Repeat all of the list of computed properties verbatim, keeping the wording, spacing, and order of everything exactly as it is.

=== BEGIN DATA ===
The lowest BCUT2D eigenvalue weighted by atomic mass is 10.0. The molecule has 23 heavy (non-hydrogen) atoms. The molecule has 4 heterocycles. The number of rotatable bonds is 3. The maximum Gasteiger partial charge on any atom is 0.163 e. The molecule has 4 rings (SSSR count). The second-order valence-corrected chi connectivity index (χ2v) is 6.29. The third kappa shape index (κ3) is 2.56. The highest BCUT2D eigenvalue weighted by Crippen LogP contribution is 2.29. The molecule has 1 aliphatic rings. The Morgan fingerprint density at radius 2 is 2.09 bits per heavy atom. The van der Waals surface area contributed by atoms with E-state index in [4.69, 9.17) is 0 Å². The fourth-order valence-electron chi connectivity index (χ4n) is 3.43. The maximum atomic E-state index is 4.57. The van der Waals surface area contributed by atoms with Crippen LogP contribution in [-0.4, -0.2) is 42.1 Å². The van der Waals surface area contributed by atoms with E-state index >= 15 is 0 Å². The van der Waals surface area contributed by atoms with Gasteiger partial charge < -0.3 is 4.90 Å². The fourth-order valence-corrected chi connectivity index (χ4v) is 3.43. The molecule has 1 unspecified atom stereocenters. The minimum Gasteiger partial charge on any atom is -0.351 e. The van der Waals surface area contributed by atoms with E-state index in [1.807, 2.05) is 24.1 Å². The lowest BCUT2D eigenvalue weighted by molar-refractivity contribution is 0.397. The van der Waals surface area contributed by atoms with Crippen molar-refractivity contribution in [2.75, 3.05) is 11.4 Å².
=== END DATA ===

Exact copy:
The lowest BCUT2D eigenvalue weighted by atomic mass is 10.0. The molecule has 23 heavy (non-hydrogen) atoms. The molecule has 4 heterocycles. The number of rotatable bonds is 3. The maximum Gasteiger partial charge on any atom is 0.163 e. The molecule has 4 rings (SSSR count). The second-order valence-corrected chi connectivity index (χ2v) is 6.29. The third kappa shape index (κ3) is 2.56. The highest BCUT2D eigenvalue weighted by Crippen LogP contribution is 2.29. The molecule has 1 aliphatic rings. The Morgan fingerprint density at radius 2 is 2.09 bits per heavy atom. The van der Waals surface area contributed by atoms with E-state index in [4.69, 9.17) is 0 Å². The fourth-order valence-electron chi connectivity index (χ4n) is 3.43. The maximum atomic E-state index is 4.57. The van der Waals surface area contributed by atoms with Crippen LogP contribution in [-0.4, -0.2) is 42.1 Å². The van der Waals surface area contributed by atoms with E-state index >= 15 is 0 Å². The van der Waals surface area contributed by atoms with Gasteiger partial charge < -0.3 is 4.90 Å². The fourth-order valence-corrected chi connectivity index (χ4v) is 3.43. The molecule has 1 unspecified atom stereocenters. The minimum Gasteiger partial charge on any atom is -0.351 e. The van der Waals surface area contributed by atoms with E-state index in [1.807, 2.05) is 24.1 Å². The lowest BCUT2D eigenvalue weighted by molar-refractivity contribution is 0.397. The van der Waals surface area contributed by atoms with Crippen molar-refractivity contribution in [2.75, 3.05) is 11.4 Å².